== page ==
Thursday, 29 March 2012
march 29, 2012
here's a synopsis of the book:
"Mary Douglas argues that all modern cultures have concepts of what is pure and impure, clean and taboo. Purity and danger is an anthropological argument about how these concepts are created. Douglas' work in the book is wide-ranging and touches on a number of different cultures and examples. Her basic argument is that a major problem that societies face is that many events are seen as ambiguous and anomalous and this material is hard to interpret cognitively and socially. Additionally, reactions to those might be seen as either valid or invalid in the larger community. Purity and taboo, Douglas argues, emerges as a set of shared values that helps us interpret this and that lets us put things clearly - either in or out."
i'm stoked about reading this book for three reasons:
1. i have a few final frontiers of victorian thinking that i'd like to ponder and undo.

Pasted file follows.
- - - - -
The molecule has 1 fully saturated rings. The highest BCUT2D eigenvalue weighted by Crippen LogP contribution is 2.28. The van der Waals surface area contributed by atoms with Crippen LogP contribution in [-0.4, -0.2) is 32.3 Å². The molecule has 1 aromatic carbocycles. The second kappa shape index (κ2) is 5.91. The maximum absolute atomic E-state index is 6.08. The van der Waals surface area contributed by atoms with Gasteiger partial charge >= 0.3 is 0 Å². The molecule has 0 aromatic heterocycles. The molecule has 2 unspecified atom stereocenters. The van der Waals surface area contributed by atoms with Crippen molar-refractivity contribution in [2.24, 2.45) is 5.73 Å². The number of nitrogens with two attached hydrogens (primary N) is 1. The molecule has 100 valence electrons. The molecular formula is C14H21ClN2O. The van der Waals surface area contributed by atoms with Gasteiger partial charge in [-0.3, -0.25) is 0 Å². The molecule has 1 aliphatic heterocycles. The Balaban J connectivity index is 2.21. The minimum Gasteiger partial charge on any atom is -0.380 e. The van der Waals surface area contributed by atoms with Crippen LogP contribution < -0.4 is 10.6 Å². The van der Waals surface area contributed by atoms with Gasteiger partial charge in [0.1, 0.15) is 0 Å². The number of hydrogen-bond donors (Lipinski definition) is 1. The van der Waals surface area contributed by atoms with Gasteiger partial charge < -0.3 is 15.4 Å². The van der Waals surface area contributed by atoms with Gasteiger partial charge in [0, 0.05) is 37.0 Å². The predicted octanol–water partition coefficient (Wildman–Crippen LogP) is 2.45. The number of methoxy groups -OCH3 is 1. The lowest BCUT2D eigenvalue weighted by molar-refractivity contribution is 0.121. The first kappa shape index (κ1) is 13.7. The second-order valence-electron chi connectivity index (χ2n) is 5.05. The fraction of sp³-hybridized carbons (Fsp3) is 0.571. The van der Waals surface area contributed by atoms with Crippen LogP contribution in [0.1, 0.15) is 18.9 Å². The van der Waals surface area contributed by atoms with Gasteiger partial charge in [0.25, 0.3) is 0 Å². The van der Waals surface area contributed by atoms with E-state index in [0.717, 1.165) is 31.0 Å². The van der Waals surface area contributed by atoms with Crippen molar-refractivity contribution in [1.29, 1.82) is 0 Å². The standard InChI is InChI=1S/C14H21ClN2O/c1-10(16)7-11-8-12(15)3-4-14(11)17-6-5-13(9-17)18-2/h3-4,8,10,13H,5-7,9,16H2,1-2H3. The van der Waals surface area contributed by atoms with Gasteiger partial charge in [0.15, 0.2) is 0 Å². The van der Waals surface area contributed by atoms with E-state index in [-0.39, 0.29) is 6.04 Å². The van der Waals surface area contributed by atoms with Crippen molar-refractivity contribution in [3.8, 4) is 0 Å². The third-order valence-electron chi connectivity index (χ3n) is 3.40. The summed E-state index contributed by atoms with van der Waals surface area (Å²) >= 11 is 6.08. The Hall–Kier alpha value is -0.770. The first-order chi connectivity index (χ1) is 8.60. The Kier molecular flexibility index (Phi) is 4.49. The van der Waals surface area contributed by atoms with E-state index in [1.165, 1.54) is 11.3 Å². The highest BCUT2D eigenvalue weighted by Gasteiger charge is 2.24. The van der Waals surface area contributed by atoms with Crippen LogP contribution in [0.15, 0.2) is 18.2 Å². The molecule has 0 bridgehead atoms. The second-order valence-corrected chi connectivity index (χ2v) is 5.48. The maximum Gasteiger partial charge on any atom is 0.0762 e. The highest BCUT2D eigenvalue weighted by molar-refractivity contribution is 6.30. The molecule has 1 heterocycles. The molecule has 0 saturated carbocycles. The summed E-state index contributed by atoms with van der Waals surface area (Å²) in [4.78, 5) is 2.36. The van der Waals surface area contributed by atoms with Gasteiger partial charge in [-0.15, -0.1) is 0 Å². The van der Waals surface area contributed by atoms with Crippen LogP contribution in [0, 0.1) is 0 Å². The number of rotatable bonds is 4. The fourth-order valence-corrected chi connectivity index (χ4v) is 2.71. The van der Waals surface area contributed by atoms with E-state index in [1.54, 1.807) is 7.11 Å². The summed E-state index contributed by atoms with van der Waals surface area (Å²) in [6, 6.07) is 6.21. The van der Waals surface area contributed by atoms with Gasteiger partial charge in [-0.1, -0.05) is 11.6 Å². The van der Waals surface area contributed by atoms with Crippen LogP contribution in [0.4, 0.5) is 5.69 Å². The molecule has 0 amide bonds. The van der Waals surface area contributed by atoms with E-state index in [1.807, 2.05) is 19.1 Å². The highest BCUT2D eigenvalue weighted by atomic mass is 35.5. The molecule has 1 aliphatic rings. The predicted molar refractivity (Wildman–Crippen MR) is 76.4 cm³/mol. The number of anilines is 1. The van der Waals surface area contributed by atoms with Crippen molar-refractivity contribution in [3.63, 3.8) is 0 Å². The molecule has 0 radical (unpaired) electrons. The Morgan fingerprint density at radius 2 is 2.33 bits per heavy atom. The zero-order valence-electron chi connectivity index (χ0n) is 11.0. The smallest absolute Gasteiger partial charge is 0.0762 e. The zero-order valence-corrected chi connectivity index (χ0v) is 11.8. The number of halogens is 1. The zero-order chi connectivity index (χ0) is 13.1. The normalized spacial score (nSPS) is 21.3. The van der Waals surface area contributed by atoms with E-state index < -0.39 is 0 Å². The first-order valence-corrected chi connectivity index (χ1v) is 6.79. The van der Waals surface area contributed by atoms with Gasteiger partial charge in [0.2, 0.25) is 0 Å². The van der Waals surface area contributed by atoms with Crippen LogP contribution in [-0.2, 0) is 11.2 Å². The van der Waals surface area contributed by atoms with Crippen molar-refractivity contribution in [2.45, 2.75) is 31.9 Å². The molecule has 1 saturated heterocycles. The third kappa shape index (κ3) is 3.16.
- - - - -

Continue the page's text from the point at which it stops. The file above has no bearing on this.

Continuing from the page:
2. i'm a germophobe, and i want to think about why that might be the case.
3. part of my mending project this year is to uncover sources of shame and disentangle myself from them. taboo is probably a rich place to start.
can i just say how much i enjoy that this book came sealed in plastic, then wrapped in bubblewrap and placed in an airtight envelope? seems appropriate somehow, given the topic.
parting caveat: i know i've been doing a lot of conceptual mending, and i will at some point come back down to earth and sew some things up etc etc, but for now, i'm going with it.